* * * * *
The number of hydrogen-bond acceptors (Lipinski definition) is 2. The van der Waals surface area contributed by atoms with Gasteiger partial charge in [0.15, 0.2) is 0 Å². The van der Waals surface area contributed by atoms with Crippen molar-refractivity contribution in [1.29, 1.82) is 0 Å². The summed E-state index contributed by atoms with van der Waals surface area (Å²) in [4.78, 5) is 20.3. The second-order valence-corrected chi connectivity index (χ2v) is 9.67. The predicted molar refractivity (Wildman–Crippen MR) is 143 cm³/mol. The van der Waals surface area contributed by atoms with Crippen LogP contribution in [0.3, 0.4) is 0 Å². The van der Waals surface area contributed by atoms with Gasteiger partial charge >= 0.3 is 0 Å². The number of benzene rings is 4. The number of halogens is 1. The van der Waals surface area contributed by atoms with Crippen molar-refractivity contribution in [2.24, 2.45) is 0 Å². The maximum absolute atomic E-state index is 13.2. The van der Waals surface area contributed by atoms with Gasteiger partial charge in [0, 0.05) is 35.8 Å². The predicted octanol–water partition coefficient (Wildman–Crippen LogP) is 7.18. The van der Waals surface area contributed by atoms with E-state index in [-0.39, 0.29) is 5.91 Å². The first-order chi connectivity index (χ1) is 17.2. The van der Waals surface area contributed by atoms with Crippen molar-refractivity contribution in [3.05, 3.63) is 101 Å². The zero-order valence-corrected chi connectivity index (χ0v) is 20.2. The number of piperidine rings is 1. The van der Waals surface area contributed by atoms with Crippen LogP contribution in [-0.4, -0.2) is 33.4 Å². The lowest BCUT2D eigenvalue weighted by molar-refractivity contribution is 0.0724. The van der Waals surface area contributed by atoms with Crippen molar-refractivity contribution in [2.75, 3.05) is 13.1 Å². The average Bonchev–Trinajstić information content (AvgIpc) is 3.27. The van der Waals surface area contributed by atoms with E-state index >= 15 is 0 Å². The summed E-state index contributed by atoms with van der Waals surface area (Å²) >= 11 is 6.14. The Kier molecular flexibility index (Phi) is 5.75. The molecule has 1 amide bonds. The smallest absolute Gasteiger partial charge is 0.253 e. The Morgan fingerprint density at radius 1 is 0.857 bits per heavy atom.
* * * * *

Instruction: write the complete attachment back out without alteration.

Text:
The number of hydrogen-bond acceptors (Lipinski definition) is 2. The van der Waals surface area contributed by atoms with Gasteiger partial charge in [0.15, 0.2) is 0 Å². The van der Waals surface area contributed by atoms with Crippen molar-refractivity contribution in [1.29, 1.82) is 0 Å². The summed E-state index contributed by atoms with van der Waals surface area (Å²) in [4.78, 5) is 20.3. The second-order valence-corrected chi connectivity index (χ2v) is 9.67. The predicted molar refractivity (Wildman–Crippen MR) is 143 cm³/mol. The van der Waals surface area contributed by atoms with Crippen LogP contribution in [0.3, 0.4) is 0 Å². The van der Waals surface area contributed by atoms with Gasteiger partial charge >= 0.3 is 0 Å². The number of benzene rings is 4. The number of halogens is 1. The van der Waals surface area contributed by atoms with Crippen molar-refractivity contribution in [2.24, 2.45) is 0 Å². The maximum absolute atomic E-state index is 13.2. The van der Waals surface area contributed by atoms with Gasteiger partial charge in [0, 0.05) is 35.8 Å². The predicted octanol–water partition coefficient (Wildman–Crippen LogP) is 7.18. The van der Waals surface area contributed by atoms with E-state index in [-0.39, 0.29) is 5.91 Å². The first-order chi connectivity index (χ1) is 17.2. The van der Waals surface area contributed by atoms with Crippen molar-refractivity contribution in [3.05, 3.63) is 101 Å². The zero-order valence-corrected chi connectivity index (χ0v) is 20.2. The number of piperidine rings is 1. The van der Waals surface area contributed by atoms with Crippen LogP contribution in [-0.4, -0.2) is 33.4 Å². The lowest BCUT2D eigenvalue weighted by molar-refractivity contribution is 0.0724. The van der Waals surface area contributed by atoms with Crippen molar-refractivity contribution in [2.75, 3.05) is 13.1 Å². The average Bonchev–Trinajstić information content (AvgIpc) is 3.27. The van der Waals surface area contributed by atoms with E-state index >= 15 is 0 Å². The summed E-state index contributed by atoms with van der Waals surface area (Å²) >= 11 is 6.14. The Kier molecular flexibility index (Phi) is 5.75. The molecule has 1 amide bonds. The smallest absolute Gasteiger partial charge is 0.253 e. The Morgan fingerprint density at radius 1 is 0.857 bits per heavy atom.